About Bioline  All Journals  Testimonials  Support Bioline  News

Nigerian Society for Experimental Biology
ISSN: 0795-8080
Vol. 17, Num. 2, 2005, pp. 73-81

Biokemistri, Vol. 17, No. 2, Dec, 2005, pp. 73-81

Effect of some chemicals on the accuracy of protein estimation by the Lowry method  

Sébastien NIAMKE1,3*, Lucien Patrice KOUAME2,Jean Parfait KOUADIO2, Didier KOFFI2, Betty Meuwiah FAULET2  and Soumaila DABONNE3

1. Laboratoire de Biotechnologies, Unité de Formation et de Recherche en Biosciences de  l’Université de Cocody-Abidjan, 22 BP 582 Abidjan 22, Côte d’Ivoire.
2.Laboratoire de Biochimie et Technologie des Aliments, Unité de Formation et de Recherche en Sciences et Technologie des Aliments de l’Université d’Abobo-Adjamé, 02 BP 801 Abidjan 02, Côte d’Ivoire.
3. Laboratoire de Biochimie, Unité de Biotechnologie, Biocatalyse et Biorégulation CNRS-UMR 6204. Faculté des Sciences et des Techniques, 2 rue de la Houssinière, BP 92208, F 44322, Nantes cedex 3, France.
*Author to whom all correspondence should be addressed.  E-mail:; Fax: (225) 20 37 81 18 ; Tel: (225) 07 84 64 09

Received 20 May 2005

Code Number: bk05011


The influence of 57 chemicals (mineral and organic acids, organic solvents, phenolic compounds, mineral and organic salts) on the efficiency of protein determination by the Lowry method was assessed. The study revealed the Lowry method to be unreliable in an acidic and increasing vitamin C-rich medium. For organic solvents, it is advisable to evaporate these compounds when they are used to extract proteins, prior to proteins measurement the Lowry method. The influence of phenolic compounds on the Lowry method was found to be governed by the structure of their molecules (presence of double bounds, number of OH groups, presence of methyl groups, etc.), while ammonium sulfate, which is a major agent used in the enzyme purification process, was found to result in an overestimation of the protein content. Therefore, its use for enzyme purification should be done with caution.

Key words: Lowry method, protein determination, method validation, chemical interference


Several methods are used to measure the protein content of different food products, enzymatic solutions and other biological mixtures. These methods include that of Kjeldahl1, which allows the extrapolation of protein content from the estimation of the amount of nitrogen. In this method, the food product is mineralized with a boiling sulfuric acid solution and the amount of ammonium ions formed is determined. The method of Biuret2 allows the determination of protein content from the quantification of peptide bonds with the aid of Cu2+ ion in an alkaline environment containing chelating molecules such as tartrate or EDTA. The method of Smith et al.3 allows the protein content determination through their peptide bonds. Indeed, the bicinchoninic acid gives shape to a stable complex with copper ions in an alkaline environment with a peptide bond. This method is very similar to that of Biuret2. The method of Bradford4 uses the Coomassie blue G 200 which reacts with proteins particulary on the cationic groups and aromatic rings. The absorption in the ultra-violet regions reveals the peptide bond which absorbs at around 214 nm and the aromatic groups (phenylalanine, tyrosine and moreover tryptophane), which give a large band at 280 nm. The method of Lowry et al.5 combines the reaction of Biuret 2 with the action of a mercury reagent of phenols, the reagent of Folin-Ciocalteus. It quantifies both of the peptide bonds and the tyrosine residues.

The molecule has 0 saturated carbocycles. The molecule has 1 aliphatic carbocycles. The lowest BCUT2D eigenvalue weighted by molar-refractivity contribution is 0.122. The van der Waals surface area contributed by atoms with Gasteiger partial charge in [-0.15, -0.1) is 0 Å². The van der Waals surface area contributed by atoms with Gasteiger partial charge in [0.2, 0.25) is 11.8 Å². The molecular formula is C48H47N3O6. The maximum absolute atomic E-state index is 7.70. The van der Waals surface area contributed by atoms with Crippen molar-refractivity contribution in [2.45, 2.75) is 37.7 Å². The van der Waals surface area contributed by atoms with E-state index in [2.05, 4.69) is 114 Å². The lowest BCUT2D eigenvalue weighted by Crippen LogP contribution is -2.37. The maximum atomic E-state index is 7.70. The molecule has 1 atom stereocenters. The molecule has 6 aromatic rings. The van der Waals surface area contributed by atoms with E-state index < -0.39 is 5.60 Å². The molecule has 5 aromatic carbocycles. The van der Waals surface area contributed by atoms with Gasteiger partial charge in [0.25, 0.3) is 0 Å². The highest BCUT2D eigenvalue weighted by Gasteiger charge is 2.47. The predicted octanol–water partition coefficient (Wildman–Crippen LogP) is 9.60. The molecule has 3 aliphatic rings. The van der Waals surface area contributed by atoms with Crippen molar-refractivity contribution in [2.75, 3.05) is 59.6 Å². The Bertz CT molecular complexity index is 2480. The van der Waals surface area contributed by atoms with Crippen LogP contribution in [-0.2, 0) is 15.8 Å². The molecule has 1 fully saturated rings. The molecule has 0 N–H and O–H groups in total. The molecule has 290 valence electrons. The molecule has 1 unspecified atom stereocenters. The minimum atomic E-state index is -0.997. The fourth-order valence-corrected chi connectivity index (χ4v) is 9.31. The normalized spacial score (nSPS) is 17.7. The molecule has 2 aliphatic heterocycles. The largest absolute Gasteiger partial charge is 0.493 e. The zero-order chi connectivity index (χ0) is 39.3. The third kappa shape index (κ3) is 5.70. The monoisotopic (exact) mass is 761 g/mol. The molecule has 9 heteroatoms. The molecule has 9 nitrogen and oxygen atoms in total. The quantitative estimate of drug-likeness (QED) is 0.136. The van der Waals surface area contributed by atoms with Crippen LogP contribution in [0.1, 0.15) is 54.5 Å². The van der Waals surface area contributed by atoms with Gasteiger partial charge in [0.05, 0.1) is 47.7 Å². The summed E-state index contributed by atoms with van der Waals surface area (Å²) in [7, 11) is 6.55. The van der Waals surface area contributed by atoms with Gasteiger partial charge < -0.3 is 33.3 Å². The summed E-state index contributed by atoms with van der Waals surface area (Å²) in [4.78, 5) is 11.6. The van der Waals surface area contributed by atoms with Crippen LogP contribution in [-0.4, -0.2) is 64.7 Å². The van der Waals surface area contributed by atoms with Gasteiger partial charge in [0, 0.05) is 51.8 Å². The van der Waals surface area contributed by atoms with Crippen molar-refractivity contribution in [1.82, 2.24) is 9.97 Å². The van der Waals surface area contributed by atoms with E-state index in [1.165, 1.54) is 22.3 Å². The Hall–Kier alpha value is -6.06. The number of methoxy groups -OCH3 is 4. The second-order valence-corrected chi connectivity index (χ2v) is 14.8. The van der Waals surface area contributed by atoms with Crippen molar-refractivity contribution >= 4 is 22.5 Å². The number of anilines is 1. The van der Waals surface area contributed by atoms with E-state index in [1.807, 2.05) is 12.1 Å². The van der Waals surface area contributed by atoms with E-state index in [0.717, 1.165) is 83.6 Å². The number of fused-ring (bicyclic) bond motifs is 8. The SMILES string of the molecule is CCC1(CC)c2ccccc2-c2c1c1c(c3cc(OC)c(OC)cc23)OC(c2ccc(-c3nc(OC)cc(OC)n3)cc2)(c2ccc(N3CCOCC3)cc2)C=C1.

Among the methods quoted, that of Lowry seems to be the most used to determine the amounts of protein contained in biological or chromatographic solutions. However, these environments are often heterogeneous as they contain other molecules which can interact with the proteins to be measured or with the reagent used. This could lead to errors in the estimation of the protein content of these solutions. Therefore, in this work, we examined the effect of a variety of chemicals (mineral and organic acids, organic solvents, phenolic compounds, mineral and organic salts) on the accuracy of protein measurement by the Lowry method.